This place is a mess, a society on the edge of extinction. Let me walk you through the deck that paints the picture.
The Evil Dictator: Obzedat, Ghost Council
The rulers of this corrupted city are a governing body of bloated Spirits. They disappear with regularity, not willing to let others have access to them when at their most vulnerable state, but quickly reappear with a speedy vengeance to reap, pillage, and profit from the blood of their constituents.
The Orzhov rule this version of Ravnica, and their sphere of influence is expanding. Back in the day, schemes were plotted solely from the clan headquarters at Orzhova, the Church of Deals. That has now expanded with the addition of the Orzhov Basilica and the new Orzhov Guildgate. It isn't an uncommon sight to see a once-peaceful church taken over and converted into a dark Cathedral of War, the Basilica Screechers diving in and out of the marble alcoves with a dreadful banshee's wail. The old ruling class still maintains a fading foothold on the city from deep within Eiganjo Castle, but the City of Shadows is beginning to take its toll on everyone and the bright walls of the fortress have faded and aged into a Tarnished Citadel.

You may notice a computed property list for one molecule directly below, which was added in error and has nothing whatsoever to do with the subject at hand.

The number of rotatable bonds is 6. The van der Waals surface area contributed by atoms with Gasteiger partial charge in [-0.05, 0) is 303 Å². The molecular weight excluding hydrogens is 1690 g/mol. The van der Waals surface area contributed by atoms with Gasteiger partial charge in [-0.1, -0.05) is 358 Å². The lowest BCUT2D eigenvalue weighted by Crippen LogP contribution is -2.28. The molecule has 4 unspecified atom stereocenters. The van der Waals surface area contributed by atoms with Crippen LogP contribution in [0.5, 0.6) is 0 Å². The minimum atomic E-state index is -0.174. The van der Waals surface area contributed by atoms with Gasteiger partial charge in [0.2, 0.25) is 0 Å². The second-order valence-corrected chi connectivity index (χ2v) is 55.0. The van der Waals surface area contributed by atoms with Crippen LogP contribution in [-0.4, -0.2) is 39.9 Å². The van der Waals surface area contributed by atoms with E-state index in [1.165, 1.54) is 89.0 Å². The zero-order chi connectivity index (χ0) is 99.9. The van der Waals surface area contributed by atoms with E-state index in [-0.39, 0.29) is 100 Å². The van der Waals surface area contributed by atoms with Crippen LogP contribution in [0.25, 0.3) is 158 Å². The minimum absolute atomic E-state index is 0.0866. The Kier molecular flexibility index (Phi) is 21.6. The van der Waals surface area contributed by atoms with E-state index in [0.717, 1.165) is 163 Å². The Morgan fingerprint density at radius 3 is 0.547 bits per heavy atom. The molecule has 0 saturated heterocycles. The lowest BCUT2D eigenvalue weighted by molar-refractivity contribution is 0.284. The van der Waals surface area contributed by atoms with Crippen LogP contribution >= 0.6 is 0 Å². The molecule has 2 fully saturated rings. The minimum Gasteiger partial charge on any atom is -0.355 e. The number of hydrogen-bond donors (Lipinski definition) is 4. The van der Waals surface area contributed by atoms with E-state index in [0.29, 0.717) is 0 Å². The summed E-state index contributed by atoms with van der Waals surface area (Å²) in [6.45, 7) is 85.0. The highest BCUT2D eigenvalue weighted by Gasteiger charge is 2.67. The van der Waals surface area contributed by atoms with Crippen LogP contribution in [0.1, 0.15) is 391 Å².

Some semblance of normalcy still remains for the citizens. They venture out to the High Market to procure supplies and needed services and unwind by taking in the spectacle that is the Grand Coliseum. Nonetheless, the Tower of the Magistrate is a truly Forbidding Watchtower that hangs over the city like a specter of death. None ever escape its gaze.